|Born||May 3, 1944|
|Listed height||6 ft 6 in (1.98 m)|
|Listed weight||175 lb (79 kg)|
|High school||McClymonds (Oakland, California)|
|College||San Francisco (1963–1966)|
|NBA draft||1966 / Round: 2 / Pick: 13th overall|
|Selected by the San Francisco Warriors|
|Position||Small forward / Shooting guard|
|1966–1974||San Francisco / Golden State Warriors|
|Career highlights and awards|
|Career NBA statistics|
|Points||4,623 (8.8 ppg)|
|Rebounds||2,686 (5.1 rpg)|
|Assists||716 (1.4 apg)|
|Stats at NBA.com|
|Stats at Basketball-Reference.com|
High school careerEdit
Ellis attended McClymonds High School in Oakland, from 1960–1962 he was a member of three Tournament of Champions teams. He made the All Tournament Team in both his varsity years and in his senior year was named the All Tournament Most Valuable Player. He was also selected to the All City Teams and in 1962 was named the Northern California Player of the year.
Ellis stayed in state for his collegiate career, joining the University of San Francisco. He played for the Dons from 1963 to 1966, being part of First Team All Conference teams each year. He was named Northern California Player of the Year and also received an All American honorable mention. He was one of four juniors chosen in 1965 to represent the United States in the World University Games. Scoring 1,120 points for the team (third all-time best) he was inducted into the USF Hall of Fame in 1973 and named one of 75 "Legends of the Hilltop" in 2006 for the 150th anniversary of the university. In 2020, USF retired Ellis' number 31.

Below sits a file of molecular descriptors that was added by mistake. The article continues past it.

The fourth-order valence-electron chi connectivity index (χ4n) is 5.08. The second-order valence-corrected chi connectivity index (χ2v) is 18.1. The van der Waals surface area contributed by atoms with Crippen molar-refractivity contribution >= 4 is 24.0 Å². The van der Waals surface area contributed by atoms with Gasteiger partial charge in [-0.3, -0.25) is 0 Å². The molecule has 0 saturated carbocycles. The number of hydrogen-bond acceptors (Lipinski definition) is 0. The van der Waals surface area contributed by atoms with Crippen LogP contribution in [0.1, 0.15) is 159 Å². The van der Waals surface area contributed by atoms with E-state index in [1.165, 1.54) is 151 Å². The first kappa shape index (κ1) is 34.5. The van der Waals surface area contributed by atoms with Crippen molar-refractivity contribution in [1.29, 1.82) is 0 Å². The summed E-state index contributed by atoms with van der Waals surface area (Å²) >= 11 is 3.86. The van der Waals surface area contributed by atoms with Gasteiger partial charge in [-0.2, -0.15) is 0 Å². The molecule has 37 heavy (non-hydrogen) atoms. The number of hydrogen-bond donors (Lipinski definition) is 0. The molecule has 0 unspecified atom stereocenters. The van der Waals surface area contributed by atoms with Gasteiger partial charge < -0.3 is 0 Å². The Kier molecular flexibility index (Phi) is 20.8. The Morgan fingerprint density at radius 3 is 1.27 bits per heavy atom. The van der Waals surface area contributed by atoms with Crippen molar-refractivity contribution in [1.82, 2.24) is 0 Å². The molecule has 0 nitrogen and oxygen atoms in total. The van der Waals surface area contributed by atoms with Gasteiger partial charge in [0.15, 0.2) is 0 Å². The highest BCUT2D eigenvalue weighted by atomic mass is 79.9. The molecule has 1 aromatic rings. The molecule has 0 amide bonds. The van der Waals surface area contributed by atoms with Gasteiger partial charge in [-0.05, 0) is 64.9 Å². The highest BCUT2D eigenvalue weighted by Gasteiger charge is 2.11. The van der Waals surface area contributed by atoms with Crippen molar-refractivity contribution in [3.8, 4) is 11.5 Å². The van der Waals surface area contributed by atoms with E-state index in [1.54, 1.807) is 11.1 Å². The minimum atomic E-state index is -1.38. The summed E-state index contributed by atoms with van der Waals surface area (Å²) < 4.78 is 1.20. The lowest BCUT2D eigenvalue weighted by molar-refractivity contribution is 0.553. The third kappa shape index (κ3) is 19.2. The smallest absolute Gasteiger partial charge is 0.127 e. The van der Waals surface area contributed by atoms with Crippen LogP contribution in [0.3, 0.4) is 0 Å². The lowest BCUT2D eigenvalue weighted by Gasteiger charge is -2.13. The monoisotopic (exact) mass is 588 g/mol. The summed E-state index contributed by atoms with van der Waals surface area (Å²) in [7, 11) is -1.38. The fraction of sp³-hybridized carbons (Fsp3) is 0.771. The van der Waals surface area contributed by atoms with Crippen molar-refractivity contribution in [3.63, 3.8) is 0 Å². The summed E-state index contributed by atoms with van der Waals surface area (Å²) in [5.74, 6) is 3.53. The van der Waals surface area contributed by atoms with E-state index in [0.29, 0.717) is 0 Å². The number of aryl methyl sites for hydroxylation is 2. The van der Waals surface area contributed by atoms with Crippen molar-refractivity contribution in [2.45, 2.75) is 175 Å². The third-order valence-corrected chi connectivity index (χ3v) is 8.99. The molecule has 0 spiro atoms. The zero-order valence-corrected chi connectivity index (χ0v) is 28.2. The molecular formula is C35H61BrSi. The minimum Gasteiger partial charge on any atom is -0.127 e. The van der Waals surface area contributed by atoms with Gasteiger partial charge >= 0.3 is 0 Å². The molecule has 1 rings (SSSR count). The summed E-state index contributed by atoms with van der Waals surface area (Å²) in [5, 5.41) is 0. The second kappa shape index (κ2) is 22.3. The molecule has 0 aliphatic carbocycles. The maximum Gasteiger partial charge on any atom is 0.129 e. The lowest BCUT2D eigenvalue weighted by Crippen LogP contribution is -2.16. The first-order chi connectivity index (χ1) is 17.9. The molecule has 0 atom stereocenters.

Ellis was selected by the San Francisco Warriors in the second round (13th pick overall) of the 1966 NBA draft. He played eight seasons in the NBA for his hometown club (who relocated to Oakland in 1971), posting 4,825 points at an average of 8.6 per game (and 5.0 rebounds per game). He held double-figure scoring averages in three successive seasons, including averages of 15.8 points per game during the 1969–70 season.
- "San Francisco Hall Of Honor Inductees". WCCsports.com. Retrieved 19 November 2017.
- "USF to Retire Joe Ellis' #31". wccsports.com. February 3, 2020. Retrieved May 12, 2020.
- McLain, Jim (1 June 1975). "Jack Holley: the highs and lows of a Switzerland Alpine". The Times (Shreveport). Retrieved 12 November 2017 – via Newspapers.com. (subscription required)